Court Enjoins Biden’s Federal Employee Mandate

Featured image President Biden issued four orders purporting to require vaccinations in various populations. Two of those mandates have been addressed by the Supreme Court. The other two were challenged in a case brought in Texas by a group called Feds for Medical Freedom. Earlier today, U.S. District Judge Jeffrey Brown issued an order enjoining the federal government from enforcing Biden’s mandate that all federal employees be vaccinated, or lose their jobs. »

Judge Magnuson: Covid trumps

Featured image In my post this morning on the imminent federal trial of the three Minneapolis police officers charged in the case of George Floyd, I mentioned the media restrictions imposed by Judge Paul Magnuson. Ballard Spahr attorney Leita Walker sent a five-page letter on behalf of 18 media clients (the Star Tribune, the New York Times, the AP, CBS, Fox, et al.) objecting to the restrictions directly to Judge Magnuson. In »

Emerging uses of “emergency”

Featured image Two of the Biden administration’s vaccine mandates came before the Supreme Court for oral argument yesterday, one arising under OSHA and the other arising under the auspices of HHS. I thought the first of these cases raised the question of administrative law regarding the lawful scope of agency authority in an unusually pure form. Listening to the oral argument in NFIB v. OSHA, however, I have been disabused of the »

The Luger letter revisited

Featured image Andrew Luger served as the highly regarded United States Attorney for the District of Minnesota from February 2014 to March 2017 under President Obama and the early days of the Trump administration. A favorite of Amy Klobuchar, Luger has been nominated by President Biden to serve again as our United States Attorney. I wrote about his prospective renomination in “The return of Andrew Luger.” Please see it for the relevant »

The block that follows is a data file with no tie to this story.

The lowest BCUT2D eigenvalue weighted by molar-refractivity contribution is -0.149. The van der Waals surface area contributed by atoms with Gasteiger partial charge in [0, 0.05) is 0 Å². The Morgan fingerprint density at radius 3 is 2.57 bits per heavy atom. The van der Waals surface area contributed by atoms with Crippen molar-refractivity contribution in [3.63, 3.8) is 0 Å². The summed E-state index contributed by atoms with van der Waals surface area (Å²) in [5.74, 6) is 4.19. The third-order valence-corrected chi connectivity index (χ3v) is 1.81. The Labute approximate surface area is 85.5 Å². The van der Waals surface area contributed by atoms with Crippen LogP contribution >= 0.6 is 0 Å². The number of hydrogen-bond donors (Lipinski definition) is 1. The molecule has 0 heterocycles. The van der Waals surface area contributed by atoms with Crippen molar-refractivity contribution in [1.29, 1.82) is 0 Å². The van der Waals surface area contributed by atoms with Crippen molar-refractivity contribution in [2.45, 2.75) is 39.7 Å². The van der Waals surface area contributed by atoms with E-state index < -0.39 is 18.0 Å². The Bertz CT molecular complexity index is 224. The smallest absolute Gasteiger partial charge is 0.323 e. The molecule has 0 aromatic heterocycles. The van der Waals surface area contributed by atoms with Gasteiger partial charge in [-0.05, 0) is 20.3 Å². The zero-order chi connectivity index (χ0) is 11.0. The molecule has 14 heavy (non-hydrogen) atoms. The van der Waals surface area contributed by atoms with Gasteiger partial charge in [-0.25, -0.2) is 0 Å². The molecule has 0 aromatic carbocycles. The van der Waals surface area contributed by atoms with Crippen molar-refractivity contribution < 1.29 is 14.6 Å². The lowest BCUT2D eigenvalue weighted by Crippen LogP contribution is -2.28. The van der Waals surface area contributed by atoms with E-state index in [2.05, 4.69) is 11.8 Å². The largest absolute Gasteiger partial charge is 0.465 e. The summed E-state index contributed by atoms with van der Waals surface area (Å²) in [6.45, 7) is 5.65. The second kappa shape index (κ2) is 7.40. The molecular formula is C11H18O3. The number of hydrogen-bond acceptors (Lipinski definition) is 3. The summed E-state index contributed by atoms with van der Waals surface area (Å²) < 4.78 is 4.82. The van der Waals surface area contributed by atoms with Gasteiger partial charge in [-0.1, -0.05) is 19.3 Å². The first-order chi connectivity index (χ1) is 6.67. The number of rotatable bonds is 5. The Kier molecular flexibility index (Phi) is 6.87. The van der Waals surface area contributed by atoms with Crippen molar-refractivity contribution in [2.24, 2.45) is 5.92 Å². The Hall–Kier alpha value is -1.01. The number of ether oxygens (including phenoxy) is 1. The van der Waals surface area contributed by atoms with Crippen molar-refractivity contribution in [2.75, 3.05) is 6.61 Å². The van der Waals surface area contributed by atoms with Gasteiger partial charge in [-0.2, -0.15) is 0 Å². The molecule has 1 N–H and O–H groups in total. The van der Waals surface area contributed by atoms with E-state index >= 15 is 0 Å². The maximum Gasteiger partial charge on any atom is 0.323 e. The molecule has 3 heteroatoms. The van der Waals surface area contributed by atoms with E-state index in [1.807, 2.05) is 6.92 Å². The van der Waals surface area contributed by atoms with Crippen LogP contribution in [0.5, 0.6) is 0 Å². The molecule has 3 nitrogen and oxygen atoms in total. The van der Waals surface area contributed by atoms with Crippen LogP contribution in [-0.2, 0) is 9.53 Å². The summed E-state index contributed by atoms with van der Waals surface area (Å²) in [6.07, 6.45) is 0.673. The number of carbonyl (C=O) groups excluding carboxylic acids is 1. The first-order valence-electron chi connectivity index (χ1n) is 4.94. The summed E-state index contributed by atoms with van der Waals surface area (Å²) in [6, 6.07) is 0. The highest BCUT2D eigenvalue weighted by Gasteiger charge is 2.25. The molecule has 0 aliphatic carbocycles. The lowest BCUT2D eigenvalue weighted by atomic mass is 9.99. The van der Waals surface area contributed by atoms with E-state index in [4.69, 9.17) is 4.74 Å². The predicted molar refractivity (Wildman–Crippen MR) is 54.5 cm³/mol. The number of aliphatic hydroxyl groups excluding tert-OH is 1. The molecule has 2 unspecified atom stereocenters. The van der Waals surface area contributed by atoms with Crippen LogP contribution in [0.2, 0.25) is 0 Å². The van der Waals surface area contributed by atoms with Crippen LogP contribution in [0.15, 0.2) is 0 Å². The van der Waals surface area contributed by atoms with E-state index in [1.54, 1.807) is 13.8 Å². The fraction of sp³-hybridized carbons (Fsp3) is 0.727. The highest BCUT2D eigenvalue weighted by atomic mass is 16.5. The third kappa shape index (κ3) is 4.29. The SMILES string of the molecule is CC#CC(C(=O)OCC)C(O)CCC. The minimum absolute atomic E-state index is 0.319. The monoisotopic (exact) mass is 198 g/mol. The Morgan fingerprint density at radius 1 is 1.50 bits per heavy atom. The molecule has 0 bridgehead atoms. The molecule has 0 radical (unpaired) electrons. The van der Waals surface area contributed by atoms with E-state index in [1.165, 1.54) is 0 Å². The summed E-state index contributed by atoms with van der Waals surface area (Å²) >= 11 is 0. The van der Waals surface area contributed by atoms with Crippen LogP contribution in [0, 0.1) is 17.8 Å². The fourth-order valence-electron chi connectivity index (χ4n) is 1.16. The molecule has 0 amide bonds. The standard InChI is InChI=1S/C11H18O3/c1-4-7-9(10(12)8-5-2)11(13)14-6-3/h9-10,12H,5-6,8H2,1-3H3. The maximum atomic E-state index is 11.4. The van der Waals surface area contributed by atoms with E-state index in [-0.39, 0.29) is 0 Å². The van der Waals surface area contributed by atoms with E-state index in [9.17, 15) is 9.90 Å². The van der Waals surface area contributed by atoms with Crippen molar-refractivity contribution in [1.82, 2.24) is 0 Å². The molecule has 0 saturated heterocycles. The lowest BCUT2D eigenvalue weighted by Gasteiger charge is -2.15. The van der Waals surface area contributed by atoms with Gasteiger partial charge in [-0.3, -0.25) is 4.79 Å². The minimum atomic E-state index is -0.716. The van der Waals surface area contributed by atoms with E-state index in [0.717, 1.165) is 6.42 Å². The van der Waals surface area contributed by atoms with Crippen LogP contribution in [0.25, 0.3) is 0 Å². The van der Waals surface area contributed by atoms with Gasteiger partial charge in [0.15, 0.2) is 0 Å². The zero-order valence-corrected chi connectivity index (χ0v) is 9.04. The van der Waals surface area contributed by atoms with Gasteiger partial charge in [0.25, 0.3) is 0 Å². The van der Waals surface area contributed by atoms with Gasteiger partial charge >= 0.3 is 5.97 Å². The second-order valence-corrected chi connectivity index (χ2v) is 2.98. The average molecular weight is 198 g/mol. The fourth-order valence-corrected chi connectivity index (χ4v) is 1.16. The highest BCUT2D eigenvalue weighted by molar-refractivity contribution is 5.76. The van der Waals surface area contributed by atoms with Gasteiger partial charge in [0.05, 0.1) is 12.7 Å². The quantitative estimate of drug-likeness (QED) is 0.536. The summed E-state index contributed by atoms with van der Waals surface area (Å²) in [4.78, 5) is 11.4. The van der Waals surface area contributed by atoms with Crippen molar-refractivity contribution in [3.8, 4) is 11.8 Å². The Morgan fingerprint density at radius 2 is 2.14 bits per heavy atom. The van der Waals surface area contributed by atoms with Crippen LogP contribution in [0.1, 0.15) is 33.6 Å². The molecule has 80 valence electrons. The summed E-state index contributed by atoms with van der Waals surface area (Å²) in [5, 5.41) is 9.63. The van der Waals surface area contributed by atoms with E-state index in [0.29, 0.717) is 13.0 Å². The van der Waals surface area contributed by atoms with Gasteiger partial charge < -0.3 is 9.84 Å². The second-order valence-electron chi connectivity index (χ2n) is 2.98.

Another mandate done gone

Featured image Jonathan Turley notes the year-end decision of Judge James “Jimi” (just kidding) Hendrix — Texas v. Becerra — that has preliminarily enjoined HHS’s vaccine and masking mandates on Head Start programs in Texas. The Biden administration is in a purple haze. They’re acting funny, and I know why. They aren’t nuts, exactly, but they are crazed. It’s a frustrating mess. Professor Turley offers a brief and temperate take on the »

The O’Keefe Project: The Times restrained

Featured image James O’Keefe and Project Veritas are suing the New York Times for defamation. O’Keefe and former Project Veritas associates were recently raided by the FBI in connection with the loss of Ashley Biden’s diary. FBI/national security reporters from the team that brought us the Russia hoax seem to have a pipeline into the investigation. They have reported on it with pornographic glee. I have covered it in a series of »

A special session

Featured image The Supreme Court has set a special session to hear oral argument in vaccine mandate cases on January 7. The cases to be heard involve the OSHA vaccine mandate that I wrote about last week here (decided by the Sixth Circuit in a 2-1 opinion) and the CMS mandate promulgated as to health care workers (essentially stayed in the Fifth Circuit and the Eighth Circuit; the Faegre Drinker firm at »

10 thoughts on Chauvin’s plea

Featured image The Department of Justice sent out a press release yesterday afternoon on the Chauvin plea deal following the hearing before Judge Magnuson yesterday morning. It is posted online here. The release fabricates this quote for Attorney General Garland: “Defendant Chauvin has pleaded guilty to two federal civil rights violations, one of which led to the tragic loss of George Floyd’s life,” said Attorney General Merrick B. Garland. “While recognizing that »

At the Chauvin plea hearing

Featured image I’m inside the Jury Assembly Room of the Warren E. Burger Federal Building in St. Paul, where I viewed the Derek Chauvin plea hearing by video livestream this morning. I couldn’t keep up with the proceeding working on my phone. The hearing concluded just after 9:30 a.m. (Central). I am writing on my laptop following Judge Magnuson’s adjournment of the hearing. I just have few points to offer at this »